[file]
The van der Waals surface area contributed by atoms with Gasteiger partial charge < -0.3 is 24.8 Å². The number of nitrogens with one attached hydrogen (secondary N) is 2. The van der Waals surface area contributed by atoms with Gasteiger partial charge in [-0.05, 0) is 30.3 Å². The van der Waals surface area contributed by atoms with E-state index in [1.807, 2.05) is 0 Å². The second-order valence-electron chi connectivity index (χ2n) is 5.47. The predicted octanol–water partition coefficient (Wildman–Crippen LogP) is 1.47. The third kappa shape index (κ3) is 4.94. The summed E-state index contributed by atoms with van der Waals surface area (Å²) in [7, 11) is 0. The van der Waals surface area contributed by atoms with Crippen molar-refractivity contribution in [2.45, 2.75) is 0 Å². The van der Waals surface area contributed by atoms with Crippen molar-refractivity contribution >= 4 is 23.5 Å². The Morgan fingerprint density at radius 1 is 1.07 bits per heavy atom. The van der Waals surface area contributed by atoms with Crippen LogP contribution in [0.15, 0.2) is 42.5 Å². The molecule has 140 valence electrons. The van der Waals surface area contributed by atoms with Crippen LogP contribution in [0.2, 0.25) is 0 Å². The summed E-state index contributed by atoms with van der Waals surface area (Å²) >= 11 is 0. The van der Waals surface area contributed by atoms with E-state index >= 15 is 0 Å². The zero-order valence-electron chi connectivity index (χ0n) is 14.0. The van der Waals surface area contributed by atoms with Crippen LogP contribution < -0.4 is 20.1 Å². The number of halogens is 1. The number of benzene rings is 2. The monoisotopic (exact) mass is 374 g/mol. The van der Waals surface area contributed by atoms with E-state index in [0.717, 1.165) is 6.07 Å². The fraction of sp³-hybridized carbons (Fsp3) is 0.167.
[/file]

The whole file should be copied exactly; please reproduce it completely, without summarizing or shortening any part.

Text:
The van der Waals surface area contributed by atoms with Gasteiger partial charge < -0.3 is 24.8 Å². The number of nitrogens with one attached hydrogen (secondary N) is 2. The van der Waals surface area contributed by atoms with Gasteiger partial charge in [-0.05, 0) is 30.3 Å². The van der Waals surface area contributed by atoms with E-state index in [1.807, 2.05) is 0 Å². The second-order valence-electron chi connectivity index (χ2n) is 5.47. The predicted octanol–water partition coefficient (Wildman–Crippen LogP) is 1.47. The third kappa shape index (κ3) is 4.94. The summed E-state index contributed by atoms with van der Waals surface area (Å²) in [7, 11) is 0. The van der Waals surface area contributed by atoms with Crippen molar-refractivity contribution in [2.45, 2.75) is 0 Å². The van der Waals surface area contributed by atoms with Crippen molar-refractivity contribution >= 4 is 23.5 Å². The Morgan fingerprint density at radius 1 is 1.07 bits per heavy atom. The van der Waals surface area contributed by atoms with Crippen LogP contribution in [0.15, 0.2) is 42.5 Å². The molecule has 140 valence electrons. The van der Waals surface area contributed by atoms with Crippen LogP contribution in [0.2, 0.25) is 0 Å². The summed E-state index contributed by atoms with van der Waals surface area (Å²) >= 11 is 0. The van der Waals surface area contributed by atoms with E-state index >= 15 is 0 Å². The zero-order valence-electron chi connectivity index (χ0n) is 14.0. The van der Waals surface area contributed by atoms with Crippen LogP contribution < -0.4 is 20.1 Å². The number of halogens is 1. The number of benzene rings is 2. The monoisotopic (exact) mass is 374 g/mol. The van der Waals surface area contributed by atoms with E-state index in [0.717, 1.165) is 6.07 Å². The fraction of sp³-hybridized carbons (Fsp3) is 0.167.